The fusion with a non-producing azaguanine-resistant myeloma cell line is carried out, with small modifications, according to the method of Stahli et al., J. Immunol. Methods 32, 297-304. In this fusion 48×106 nucleated spleen cells are fused with 25×106 myeloma cells of the line FO[(Fazekas de St. Groth and Scheidegger, J. Immunol. Methods 35, 1-25 (1980)]. The spleen cells and myeloma cells are washed in serum-free IMDMEM. They are then resuspended in the same medium, mixed in the aforementioned ratio for the fusion and sedimented in 40 ml of serum-free IMDMEM in a 50 ml conical polypropylene test tube at 200×g for 15 minutes, following which the supernatant is sucked off completely. To the cell sediment there are added dropwise while stirring constantly 0.5 ml of 50% PEG 4000 in order to resuspend and to disperse the cells. After approximately 90 seconds, 10 ml of serum-free IMDMEM are added dropwise during 4-5 minutes at room temperature while stirring constantly. After a further 15 minutes without stirring, large cell clumps are separated by cautious pipetting with a 10 ml pipette. The fusion mixing is diluted to 250 ml with complete HAT medium and then placed in 240 "Costar cluster wells (1 ml/well)" which already contain 1 ml of complete HAT medium and 105 peritoneal mouse cells as the nutritive layer. The cultures are incubated in a 5% carbon dioxide/95% air atmosphere at 85% humidity. The cultures are fed twice a week by replacing half of the medium (1 ml) with fresh HAT medium.
This method is adapted from the principle described by Catt and Tregear [Science 158, 1570-1572 (1967)] and is suitable for the detection of hybridoma antibodies [see also Stahli et al., J. Immunol. Methods 32, 297-304 (1980) as well as Kennet, R. H. in Current Topics in Microbiology and Immunology, Vol. 81, p. 77-91 (1978)]. Interferon preparations of IFL α, β, γ and δ are individually diluted in polypropylene test tubes with phosphate-buffered sodium chloride solution (PBS) to a final concentration of approximately 0.2 to 0.5 μg interferon/ml (approximately 1-3 μg total protein per ml; except for IFL δ where approximately 10-15 μg of total protein are present per ml) in order to coat therewith polyvinyl chloride microtitre plates (Cooke Laboratory products Division, Dynatech Laboratories, Inc.) as in the case of Stahli et al. 50 ul of the interferon solution is placed in each well and left for at least four hours at room temperature in a humid chamber or held at 4° C. up to several weeks. Before use the wells are filled with 3% bovine serum albumin (BSA) in PBS and left for 30 to 60 minutes in order to block all protein binding positions. The plates are then washed four times with PBS. 50 μl of supernatant of the hybridoma cultures are incubated in each of two wells for at least 4 hours at room temperature. Control experiments (unspecific binding) are carried out on plates which are coated only with 3% BSA. After washing four times with PBS, there are added to each well 50 μl of sheep-anti-mouse Ig-antibody (purified by affinity chromatography and labelled with 125 I; 50 000 to 100 000 cpm per 20 to 30 ng of antibody in PBS containing 1% BSA) and incubation is carried out at room temperature for at least 4 hours. The plates are washed four times to five times with PBS and the divided into the individual wells, which are then tested for radioactivity in a gamma-scintillation spectrometer.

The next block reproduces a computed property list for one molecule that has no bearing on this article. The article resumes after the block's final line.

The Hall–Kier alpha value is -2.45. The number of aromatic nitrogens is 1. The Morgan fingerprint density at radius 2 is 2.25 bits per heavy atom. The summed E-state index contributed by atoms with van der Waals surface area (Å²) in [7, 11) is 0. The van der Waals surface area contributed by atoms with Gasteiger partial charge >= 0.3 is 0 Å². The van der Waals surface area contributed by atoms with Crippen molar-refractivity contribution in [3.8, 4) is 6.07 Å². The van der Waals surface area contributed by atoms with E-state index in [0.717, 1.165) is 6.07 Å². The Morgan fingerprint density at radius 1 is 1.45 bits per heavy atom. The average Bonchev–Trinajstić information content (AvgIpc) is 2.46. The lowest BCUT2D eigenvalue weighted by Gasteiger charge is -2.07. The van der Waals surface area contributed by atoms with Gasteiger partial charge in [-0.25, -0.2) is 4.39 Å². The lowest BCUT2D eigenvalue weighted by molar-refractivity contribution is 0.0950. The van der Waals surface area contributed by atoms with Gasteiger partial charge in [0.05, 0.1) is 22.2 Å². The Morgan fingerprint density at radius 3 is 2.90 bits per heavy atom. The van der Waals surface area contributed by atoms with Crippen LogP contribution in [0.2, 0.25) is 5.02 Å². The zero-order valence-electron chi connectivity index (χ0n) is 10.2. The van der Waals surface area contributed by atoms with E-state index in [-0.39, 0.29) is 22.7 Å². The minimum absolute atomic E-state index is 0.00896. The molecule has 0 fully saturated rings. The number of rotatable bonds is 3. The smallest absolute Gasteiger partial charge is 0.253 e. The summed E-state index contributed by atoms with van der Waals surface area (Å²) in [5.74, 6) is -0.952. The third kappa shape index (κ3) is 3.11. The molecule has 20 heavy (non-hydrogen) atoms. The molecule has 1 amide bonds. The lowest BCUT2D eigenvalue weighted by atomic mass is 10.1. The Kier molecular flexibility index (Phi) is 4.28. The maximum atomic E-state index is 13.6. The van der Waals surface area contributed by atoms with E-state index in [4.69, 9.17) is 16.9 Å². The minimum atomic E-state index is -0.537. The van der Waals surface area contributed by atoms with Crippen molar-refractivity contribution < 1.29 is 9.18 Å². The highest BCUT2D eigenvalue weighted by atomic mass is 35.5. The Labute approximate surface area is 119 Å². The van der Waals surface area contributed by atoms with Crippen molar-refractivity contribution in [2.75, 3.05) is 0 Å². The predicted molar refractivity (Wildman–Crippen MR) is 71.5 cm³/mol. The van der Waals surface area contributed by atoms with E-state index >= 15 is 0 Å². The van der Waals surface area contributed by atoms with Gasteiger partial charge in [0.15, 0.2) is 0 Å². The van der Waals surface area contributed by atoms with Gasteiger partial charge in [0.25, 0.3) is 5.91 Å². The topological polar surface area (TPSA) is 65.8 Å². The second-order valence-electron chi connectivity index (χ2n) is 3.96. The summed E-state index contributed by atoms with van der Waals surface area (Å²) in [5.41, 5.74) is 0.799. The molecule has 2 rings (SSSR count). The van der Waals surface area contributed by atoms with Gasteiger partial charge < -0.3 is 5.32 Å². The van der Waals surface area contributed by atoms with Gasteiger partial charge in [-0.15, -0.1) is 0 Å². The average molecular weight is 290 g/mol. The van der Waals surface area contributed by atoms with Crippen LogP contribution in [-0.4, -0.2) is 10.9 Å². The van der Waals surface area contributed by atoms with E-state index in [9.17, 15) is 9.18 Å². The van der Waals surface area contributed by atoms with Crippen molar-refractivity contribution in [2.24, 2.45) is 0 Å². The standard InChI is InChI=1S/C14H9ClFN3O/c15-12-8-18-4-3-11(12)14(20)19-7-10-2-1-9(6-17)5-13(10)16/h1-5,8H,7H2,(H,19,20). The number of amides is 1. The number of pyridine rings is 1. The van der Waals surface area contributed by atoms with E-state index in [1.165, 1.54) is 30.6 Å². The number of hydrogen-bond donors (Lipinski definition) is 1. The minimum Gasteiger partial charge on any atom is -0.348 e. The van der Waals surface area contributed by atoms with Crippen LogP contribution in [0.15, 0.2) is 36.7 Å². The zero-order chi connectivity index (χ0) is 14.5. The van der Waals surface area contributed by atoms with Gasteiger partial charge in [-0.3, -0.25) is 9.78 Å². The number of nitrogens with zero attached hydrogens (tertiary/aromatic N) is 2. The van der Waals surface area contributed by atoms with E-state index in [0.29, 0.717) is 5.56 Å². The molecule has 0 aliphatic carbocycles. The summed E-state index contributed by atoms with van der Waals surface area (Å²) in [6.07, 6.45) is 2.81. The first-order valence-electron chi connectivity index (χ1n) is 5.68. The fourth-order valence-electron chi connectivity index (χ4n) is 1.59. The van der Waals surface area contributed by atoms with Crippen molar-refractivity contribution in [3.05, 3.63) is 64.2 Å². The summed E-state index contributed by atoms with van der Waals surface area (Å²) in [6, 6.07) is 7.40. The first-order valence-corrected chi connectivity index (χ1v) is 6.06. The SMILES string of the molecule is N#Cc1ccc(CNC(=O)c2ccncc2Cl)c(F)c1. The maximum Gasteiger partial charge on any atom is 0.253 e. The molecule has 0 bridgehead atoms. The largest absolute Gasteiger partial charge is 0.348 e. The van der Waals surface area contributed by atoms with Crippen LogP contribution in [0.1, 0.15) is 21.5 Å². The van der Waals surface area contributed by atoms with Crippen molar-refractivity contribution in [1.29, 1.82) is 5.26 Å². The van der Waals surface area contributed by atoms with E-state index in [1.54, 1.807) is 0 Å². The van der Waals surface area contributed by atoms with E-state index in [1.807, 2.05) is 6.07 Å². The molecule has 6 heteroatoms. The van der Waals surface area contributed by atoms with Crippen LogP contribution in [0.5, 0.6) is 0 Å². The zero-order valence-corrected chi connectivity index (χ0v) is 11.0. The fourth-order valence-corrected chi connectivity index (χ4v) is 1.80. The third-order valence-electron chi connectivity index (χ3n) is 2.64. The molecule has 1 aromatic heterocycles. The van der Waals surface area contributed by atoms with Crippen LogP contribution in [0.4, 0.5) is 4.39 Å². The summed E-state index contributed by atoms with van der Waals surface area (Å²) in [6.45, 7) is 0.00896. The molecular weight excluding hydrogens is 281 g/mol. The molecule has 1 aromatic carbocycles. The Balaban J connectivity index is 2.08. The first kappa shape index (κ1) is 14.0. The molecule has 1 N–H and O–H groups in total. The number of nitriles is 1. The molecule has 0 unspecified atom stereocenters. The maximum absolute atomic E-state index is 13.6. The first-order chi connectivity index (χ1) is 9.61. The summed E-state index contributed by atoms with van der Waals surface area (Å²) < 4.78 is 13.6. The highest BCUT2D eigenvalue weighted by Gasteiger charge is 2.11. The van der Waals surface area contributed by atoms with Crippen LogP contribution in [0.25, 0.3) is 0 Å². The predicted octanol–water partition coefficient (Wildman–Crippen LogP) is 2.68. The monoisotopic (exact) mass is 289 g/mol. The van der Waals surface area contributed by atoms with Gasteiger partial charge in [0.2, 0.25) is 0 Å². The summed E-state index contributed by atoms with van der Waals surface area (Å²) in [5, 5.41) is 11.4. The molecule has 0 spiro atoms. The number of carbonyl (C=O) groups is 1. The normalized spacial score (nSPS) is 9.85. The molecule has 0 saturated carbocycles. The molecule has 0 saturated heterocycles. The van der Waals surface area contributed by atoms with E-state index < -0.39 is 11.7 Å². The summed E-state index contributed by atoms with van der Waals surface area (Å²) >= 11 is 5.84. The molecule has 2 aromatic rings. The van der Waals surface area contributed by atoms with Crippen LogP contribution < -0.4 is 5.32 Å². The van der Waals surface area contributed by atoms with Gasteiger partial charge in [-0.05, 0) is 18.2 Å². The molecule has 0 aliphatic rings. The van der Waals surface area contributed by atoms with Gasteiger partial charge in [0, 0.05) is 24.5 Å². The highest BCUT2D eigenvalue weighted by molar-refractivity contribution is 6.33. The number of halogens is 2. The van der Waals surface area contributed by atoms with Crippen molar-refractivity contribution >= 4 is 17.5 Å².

(a) Initial screening by antibody binding (SABA) against partially purified IFL fractions
152 of the 240 cultures show growth of hybridomas. The supernatants are tested for interferon-specific antibodies in the SABA test, when the cultures are approximately 20-30% confluent (12-29 days after the fusion). Antibody binding is tested in parallel with IFL α, IFL β, IFL γ and IFL δ. Of the 152 cultures, 13 supernatants show high antibody binding against all four partially purified interferon preparations. The medium of four further hybridomas shows lower binding activity (3-4 times greater than unspecific binding) against all four interferon preparations. These cultures are discarded. The media of all other hybridomas (135 growing cultures) yield unspecific bindings against all four IFL preparations. Of the 13 specific hybridomas, 9 are characterized as representative for the present invention. Their designation is LI-1, LI-2, LI-3, LI-5, LI-6, LI-7, LI-8, LI-9 and LI-12.